More nifty stuff — new geek-based lyrics for the Gas House Gang's seminal arrangement of the William Tell Overture, renamed The Real Genius. Oh sure, it's not quite as crisp as the champion quartet they lifted it from, but it's close and it's funny and the sound effects are amusing. Time Warp and Daughter of Darkness are in character for a group that we are expected to assume plays Magic, goes to Trek movies on opening day and has memorized the trailer for the new Star Wars film.

It's probably time to retire Dancing Queen, which recording has now appeared on two Fleet Street discs and a BOCA, nice as it is. But what better note to end on then Mervyn Warren's arrangement of Joyful, Joyful, with a sterling solo by Nathan "Wheetie" Reed, the best of Fleet Street's generally good group of soloists.


Tuning / Blend 4
Energy / Intensity 5
Innovation / Creativity 4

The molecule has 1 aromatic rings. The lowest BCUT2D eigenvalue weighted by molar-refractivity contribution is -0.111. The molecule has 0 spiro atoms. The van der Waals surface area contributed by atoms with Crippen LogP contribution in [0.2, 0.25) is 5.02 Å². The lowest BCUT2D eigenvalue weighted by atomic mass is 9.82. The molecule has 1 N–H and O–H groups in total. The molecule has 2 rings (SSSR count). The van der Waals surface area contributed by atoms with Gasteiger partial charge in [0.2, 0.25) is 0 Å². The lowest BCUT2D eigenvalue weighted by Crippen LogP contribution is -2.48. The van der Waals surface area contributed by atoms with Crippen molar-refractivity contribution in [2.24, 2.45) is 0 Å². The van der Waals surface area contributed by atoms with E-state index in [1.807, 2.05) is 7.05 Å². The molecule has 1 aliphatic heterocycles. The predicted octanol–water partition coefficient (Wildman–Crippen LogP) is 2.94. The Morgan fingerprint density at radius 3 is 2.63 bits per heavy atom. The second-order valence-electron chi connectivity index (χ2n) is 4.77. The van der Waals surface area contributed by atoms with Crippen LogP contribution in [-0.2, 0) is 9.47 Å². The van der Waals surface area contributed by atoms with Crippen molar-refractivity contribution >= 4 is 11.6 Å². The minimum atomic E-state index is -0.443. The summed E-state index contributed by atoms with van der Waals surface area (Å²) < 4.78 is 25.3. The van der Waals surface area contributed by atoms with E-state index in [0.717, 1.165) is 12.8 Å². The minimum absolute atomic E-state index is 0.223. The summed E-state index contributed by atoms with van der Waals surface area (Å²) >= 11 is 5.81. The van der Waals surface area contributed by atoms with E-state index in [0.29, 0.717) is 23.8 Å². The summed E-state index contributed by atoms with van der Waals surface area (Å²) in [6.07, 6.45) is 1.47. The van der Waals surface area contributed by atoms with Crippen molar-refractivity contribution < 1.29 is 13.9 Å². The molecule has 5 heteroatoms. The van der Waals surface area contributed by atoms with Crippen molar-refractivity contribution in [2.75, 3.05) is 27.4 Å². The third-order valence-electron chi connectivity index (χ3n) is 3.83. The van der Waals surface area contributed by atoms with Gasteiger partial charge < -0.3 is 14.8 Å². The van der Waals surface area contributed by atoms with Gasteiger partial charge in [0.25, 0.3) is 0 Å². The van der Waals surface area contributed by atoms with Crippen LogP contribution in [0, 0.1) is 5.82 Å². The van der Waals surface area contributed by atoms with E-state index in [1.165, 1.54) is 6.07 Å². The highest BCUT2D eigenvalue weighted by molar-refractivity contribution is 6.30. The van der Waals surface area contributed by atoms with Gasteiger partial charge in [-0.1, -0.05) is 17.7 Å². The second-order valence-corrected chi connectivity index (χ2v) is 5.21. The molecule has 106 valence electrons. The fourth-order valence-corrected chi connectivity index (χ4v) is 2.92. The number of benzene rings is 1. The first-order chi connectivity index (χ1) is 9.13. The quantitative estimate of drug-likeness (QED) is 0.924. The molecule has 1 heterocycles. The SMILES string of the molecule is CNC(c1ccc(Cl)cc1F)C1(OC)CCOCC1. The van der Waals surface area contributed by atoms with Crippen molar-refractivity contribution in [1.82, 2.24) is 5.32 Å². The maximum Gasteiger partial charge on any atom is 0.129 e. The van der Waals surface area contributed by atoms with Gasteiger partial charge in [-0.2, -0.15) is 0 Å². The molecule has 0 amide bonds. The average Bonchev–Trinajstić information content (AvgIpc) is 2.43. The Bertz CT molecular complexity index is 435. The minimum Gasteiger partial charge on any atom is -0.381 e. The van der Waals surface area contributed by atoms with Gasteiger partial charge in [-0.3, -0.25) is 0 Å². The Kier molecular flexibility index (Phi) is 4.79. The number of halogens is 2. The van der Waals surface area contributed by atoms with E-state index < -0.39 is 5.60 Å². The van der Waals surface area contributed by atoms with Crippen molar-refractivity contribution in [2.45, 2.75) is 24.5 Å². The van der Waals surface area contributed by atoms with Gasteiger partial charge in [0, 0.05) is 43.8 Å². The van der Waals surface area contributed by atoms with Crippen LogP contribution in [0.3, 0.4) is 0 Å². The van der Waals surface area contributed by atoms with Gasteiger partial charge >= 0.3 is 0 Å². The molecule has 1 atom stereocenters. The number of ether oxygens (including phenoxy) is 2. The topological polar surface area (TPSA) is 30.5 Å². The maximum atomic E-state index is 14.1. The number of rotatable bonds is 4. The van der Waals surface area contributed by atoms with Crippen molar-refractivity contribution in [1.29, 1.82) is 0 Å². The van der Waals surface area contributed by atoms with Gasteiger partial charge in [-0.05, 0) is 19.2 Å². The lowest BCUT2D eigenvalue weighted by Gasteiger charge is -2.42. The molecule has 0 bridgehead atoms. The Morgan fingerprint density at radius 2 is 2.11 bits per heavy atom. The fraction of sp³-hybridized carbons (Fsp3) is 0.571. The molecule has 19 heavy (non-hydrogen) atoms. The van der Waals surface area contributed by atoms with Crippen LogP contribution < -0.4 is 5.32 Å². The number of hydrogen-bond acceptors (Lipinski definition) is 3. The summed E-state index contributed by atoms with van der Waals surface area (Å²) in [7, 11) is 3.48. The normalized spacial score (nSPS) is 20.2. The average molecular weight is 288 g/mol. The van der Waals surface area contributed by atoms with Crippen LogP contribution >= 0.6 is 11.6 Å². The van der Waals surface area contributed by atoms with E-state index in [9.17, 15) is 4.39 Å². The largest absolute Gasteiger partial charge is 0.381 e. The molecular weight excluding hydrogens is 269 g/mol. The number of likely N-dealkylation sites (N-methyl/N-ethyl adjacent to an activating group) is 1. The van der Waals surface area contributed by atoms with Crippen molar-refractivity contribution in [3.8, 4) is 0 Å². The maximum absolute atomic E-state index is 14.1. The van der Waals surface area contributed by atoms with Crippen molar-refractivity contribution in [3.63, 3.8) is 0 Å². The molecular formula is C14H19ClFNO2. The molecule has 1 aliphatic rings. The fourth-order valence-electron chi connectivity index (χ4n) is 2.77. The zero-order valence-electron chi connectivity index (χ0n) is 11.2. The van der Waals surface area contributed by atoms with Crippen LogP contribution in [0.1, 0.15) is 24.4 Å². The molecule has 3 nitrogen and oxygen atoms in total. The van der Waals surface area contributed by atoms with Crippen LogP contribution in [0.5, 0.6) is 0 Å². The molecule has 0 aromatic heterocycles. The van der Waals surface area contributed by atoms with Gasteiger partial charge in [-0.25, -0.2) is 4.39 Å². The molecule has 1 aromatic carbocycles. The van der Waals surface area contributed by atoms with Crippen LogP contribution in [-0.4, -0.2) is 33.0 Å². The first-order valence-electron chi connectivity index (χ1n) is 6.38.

Soloists 3
Sound / Production 5
Repeat Listenability 4
Tracks
1 Web Surfin' 5
2 Come a Little Bit Closer 4
3 Greensleeves 4
4 The Real Genius 4
5 Deep in the Jungle 5
6 The Time Warp 5
7 How Deep is Your Love? 4
8 All the Rage 4
9 Daughter of Darkness 4
10 Dancing Queen 4
11 Joyful, Joyful 5

From the opening chords of this album, it's clear that Stanford's Fleet Street Singers know how to make a mean CD. Looking at the liner notes, the fact that there's a credit for each track's producer alongside the credits for soloists and arrangers shows how serious this group is about the recording and production quality of this CD. That's pretty much where the seriousness ends, though, because All the Rage is a genuinely enjoyable and fun set of eleven tracks, ranging from campiness to children's songs, from humorous selections to a few strategically chosen more serious arrangements. The result is a nearly seamless whole, even more remarkable because of the extended recording schedule (the bulk of the album was performed by the 97-98 group, but 5 songs had backgrounds recorded by Fleet Street 96-97, and Dancing Queen was entirely recorded by the 94-95 incarnation of the group).